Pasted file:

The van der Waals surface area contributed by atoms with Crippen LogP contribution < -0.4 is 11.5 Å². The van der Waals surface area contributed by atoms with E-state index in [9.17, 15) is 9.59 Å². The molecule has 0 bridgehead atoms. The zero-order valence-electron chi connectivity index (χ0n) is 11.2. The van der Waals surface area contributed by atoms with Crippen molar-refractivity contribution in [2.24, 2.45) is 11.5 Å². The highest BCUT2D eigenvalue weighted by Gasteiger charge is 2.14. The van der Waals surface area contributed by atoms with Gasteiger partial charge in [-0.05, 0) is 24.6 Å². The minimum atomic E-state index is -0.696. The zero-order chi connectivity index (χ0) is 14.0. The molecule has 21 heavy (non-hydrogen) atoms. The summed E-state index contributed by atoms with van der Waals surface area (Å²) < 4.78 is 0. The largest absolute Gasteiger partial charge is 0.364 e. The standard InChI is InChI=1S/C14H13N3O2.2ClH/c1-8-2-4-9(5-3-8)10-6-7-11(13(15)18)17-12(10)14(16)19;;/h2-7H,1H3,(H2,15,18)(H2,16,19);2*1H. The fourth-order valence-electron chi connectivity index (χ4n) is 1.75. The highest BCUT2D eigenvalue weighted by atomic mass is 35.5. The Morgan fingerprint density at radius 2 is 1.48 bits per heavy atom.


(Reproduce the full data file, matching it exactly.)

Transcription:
The van der Waals surface area contributed by atoms with Crippen LogP contribution < -0.4 is 11.5 Å². The van der Waals surface area contributed by atoms with E-state index in [9.17, 15) is 9.59 Å². The molecule has 0 bridgehead atoms. The zero-order valence-electron chi connectivity index (χ0n) is 11.2. The van der Waals surface area contributed by atoms with Crippen molar-refractivity contribution in [2.24, 2.45) is 11.5 Å². The highest BCUT2D eigenvalue weighted by Gasteiger charge is 2.14. The van der Waals surface area contributed by atoms with Gasteiger partial charge in [-0.05, 0) is 24.6 Å². The minimum atomic E-state index is -0.696. The zero-order chi connectivity index (χ0) is 14.0. The molecule has 21 heavy (non-hydrogen) atoms. The summed E-state index contributed by atoms with van der Waals surface area (Å²) < 4.78 is 0. The largest absolute Gasteiger partial charge is 0.364 e. The standard InChI is InChI=1S/C14H13N3O2.2ClH/c1-8-2-4-9(5-3-8)10-6-7-11(13(15)18)17-12(10)14(16)19;;/h2-7H,1H3,(H2,15,18)(H2,16,19);2*1H. The fourth-order valence-electron chi connectivity index (χ4n) is 1.75. The highest BCUT2D eigenvalue weighted by atomic mass is 35.5. The Morgan fingerprint density at radius 2 is 1.48 bits per heavy atom.